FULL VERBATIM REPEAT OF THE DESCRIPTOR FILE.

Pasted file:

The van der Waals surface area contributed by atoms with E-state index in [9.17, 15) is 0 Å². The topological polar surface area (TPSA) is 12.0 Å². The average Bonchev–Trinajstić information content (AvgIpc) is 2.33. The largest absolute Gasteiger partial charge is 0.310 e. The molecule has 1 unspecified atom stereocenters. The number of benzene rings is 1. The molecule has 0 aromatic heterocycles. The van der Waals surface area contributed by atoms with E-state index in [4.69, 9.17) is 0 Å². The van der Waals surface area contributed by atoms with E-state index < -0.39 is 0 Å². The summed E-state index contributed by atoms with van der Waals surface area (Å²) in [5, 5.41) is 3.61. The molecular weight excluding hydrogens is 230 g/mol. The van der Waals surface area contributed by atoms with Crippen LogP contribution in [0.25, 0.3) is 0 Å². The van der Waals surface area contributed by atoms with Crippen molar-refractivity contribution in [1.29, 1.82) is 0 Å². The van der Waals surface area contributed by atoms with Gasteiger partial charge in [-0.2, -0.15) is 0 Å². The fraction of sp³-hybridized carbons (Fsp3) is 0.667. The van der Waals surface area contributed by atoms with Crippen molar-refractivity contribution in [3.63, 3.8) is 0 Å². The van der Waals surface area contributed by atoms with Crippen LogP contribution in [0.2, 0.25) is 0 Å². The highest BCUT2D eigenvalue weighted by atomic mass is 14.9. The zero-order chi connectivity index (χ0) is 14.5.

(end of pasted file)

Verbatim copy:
The van der Waals surface area contributed by atoms with E-state index in [9.17, 15) is 0 Å². The topological polar surface area (TPSA) is 12.0 Å². The average Bonchev–Trinajstić information content (AvgIpc) is 2.33. The largest absolute Gasteiger partial charge is 0.310 e. The molecule has 1 unspecified atom stereocenters. The number of benzene rings is 1. The molecule has 0 aromatic heterocycles. The van der Waals surface area contributed by atoms with E-state index in [4.69, 9.17) is 0 Å². The van der Waals surface area contributed by atoms with E-state index < -0.39 is 0 Å². The summed E-state index contributed by atoms with van der Waals surface area (Å²) in [5, 5.41) is 3.61. The molecular weight excluding hydrogens is 230 g/mol. The van der Waals surface area contributed by atoms with Crippen LogP contribution in [0.25, 0.3) is 0 Å². The van der Waals surface area contributed by atoms with Crippen molar-refractivity contribution in [1.29, 1.82) is 0 Å². The van der Waals surface area contributed by atoms with Gasteiger partial charge in [-0.2, -0.15) is 0 Å². The fraction of sp³-hybridized carbons (Fsp3) is 0.667. The van der Waals surface area contributed by atoms with Crippen molar-refractivity contribution in [3.63, 3.8) is 0 Å². The van der Waals surface area contributed by atoms with Crippen LogP contribution in [0.2, 0.25) is 0 Å². The highest BCUT2D eigenvalue weighted by atomic mass is 14.9. The zero-order chi connectivity index (χ0) is 14.5.